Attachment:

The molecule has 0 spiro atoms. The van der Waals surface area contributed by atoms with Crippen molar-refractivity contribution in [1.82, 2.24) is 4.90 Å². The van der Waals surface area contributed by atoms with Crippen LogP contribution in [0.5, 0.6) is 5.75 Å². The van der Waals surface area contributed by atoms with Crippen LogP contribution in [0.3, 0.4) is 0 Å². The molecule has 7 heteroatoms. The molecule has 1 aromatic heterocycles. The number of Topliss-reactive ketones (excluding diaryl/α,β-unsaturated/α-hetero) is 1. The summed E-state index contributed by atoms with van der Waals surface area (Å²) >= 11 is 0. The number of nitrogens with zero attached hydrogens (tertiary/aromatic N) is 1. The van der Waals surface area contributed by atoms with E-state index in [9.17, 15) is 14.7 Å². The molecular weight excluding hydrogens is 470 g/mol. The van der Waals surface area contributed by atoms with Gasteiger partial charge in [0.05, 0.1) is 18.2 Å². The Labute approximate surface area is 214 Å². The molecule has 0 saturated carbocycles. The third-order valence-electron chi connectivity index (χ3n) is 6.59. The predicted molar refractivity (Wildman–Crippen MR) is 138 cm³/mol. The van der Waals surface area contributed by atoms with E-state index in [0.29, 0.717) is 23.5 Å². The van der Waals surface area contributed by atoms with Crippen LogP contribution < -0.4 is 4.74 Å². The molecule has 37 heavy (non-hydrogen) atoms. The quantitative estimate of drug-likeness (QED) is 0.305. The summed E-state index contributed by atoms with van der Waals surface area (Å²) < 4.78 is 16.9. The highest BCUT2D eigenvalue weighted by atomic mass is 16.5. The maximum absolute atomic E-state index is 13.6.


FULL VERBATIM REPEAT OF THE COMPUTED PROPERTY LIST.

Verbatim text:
The molecule has 0 spiro atoms. The van der Waals surface area contributed by atoms with Crippen molar-refractivity contribution in [1.82, 2.24) is 4.90 Å². The van der Waals surface area contributed by atoms with Crippen LogP contribution in [0.5, 0.6) is 5.75 Å². The van der Waals surface area contributed by atoms with Crippen LogP contribution in [0.3, 0.4) is 0 Å². The molecule has 7 heteroatoms. The molecule has 1 aromatic heterocycles. The number of Topliss-reactive ketones (excluding diaryl/α,β-unsaturated/α-hetero) is 1. The summed E-state index contributed by atoms with van der Waals surface area (Å²) >= 11 is 0. The number of nitrogens with zero attached hydrogens (tertiary/aromatic N) is 1. The van der Waals surface area contributed by atoms with E-state index in [9.17, 15) is 14.7 Å². The molecular weight excluding hydrogens is 470 g/mol. The van der Waals surface area contributed by atoms with Gasteiger partial charge in [0.05, 0.1) is 18.2 Å². The Labute approximate surface area is 214 Å². The molecule has 0 saturated carbocycles. The third-order valence-electron chi connectivity index (χ3n) is 6.59. The predicted molar refractivity (Wildman–Crippen MR) is 138 cm³/mol. The van der Waals surface area contributed by atoms with E-state index in [0.29, 0.717) is 23.5 Å². The van der Waals surface area contributed by atoms with Crippen LogP contribution < -0.4 is 4.74 Å². The molecule has 37 heavy (non-hydrogen) atoms. The quantitative estimate of drug-likeness (QED) is 0.305. The summed E-state index contributed by atoms with van der Waals surface area (Å²) < 4.78 is 16.9. The highest BCUT2D eigenvalue weighted by atomic mass is 16.5. The maximum absolute atomic E-state index is 13.6.